Visitors now flock to the park to examine the recreated taro farm and homestead. Or, like Georgia O’Keeffe, to find inspiration in the natural beauty. The area is also excellent for hiking, picnicking at Kepaniwai Park, enjoying the exotic tropical plants, and swimming in the clear streams and waterfalls. Please be sure to bring proper footwear, water, your camera, and plenty of respect and aloha!
Wailuku is unique in that it encapsulates the profound changes that Maui endured over the years. Pre-European contact saw a verdant valley and a thriving village. King Piilani made this area his political seat and King Kahekili also resided in Wailuku.
Like much of Hawaii, the mid-1800s saw the arrival of Christian missionaries, whose beliefs would change the customs and landscape forever. Soon after, the Wailuku Sugar Company and other industries began moving in and constructed an enormous irrigation system that collects water from Iao, Waiheʻe, Waiehu, and Waikapu streams. It is now co-owned and operated by HC&S and Wailuku Agribusiness. The water is now used primarily by HC&S to improve yields and by local farmers and residents.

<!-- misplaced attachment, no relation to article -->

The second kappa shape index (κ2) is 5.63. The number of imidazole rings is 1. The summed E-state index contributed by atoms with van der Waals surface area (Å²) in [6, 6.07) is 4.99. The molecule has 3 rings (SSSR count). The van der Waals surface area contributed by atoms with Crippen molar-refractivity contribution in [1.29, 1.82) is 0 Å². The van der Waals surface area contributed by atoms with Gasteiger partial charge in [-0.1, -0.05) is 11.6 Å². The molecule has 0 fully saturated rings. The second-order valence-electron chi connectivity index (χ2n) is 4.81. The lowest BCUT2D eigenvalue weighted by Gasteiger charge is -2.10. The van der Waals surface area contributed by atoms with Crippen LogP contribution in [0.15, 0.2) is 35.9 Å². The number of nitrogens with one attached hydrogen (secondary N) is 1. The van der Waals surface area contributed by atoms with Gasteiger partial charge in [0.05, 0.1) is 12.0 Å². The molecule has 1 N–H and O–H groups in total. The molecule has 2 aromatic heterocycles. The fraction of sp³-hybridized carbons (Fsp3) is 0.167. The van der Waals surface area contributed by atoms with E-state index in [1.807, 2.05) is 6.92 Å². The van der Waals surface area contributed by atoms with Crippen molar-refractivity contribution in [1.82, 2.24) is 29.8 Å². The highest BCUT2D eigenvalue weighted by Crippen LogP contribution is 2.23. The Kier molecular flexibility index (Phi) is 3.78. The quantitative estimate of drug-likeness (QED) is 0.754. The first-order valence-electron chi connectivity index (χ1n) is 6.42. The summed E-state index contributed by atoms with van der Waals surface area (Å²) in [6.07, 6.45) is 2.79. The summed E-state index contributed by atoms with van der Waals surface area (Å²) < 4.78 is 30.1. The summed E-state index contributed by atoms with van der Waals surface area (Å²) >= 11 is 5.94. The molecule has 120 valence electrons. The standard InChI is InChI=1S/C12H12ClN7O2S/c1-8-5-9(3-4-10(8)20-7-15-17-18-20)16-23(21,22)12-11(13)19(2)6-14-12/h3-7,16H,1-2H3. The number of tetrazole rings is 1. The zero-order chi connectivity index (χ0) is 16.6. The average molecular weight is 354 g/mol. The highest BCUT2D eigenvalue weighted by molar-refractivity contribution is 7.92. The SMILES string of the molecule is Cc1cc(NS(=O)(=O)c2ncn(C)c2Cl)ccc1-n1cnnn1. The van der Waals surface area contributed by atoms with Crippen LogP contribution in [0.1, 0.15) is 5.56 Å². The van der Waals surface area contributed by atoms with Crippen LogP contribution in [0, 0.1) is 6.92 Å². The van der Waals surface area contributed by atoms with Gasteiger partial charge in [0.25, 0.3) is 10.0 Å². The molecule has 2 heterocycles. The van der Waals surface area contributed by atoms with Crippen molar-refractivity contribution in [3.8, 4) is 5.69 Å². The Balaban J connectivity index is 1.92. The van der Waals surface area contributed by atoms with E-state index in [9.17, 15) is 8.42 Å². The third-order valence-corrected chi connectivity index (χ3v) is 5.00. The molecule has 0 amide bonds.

With the plantation era in full swing, migrant workers from China, Japan, Korea, the Philippines, Portugal, and elsewhere across the globe arrived by the thousands to work the fields. Maui became a melting pot of cultures, cuisines, and communication. This gave rise to the popular plate lunch, which is a mix of cuisines devised by plantation workers sharing lunches and flavors with one another.
Wailuku’s downtown developed as an eclectic area to suit the needs of the influx of different cultures. On the southern end of town, between Church and Market Streets, original plantation-style homes from the era still stand, smushed together on narrow lanes with rare flowers and shrubs that were brought over a hundred years ago.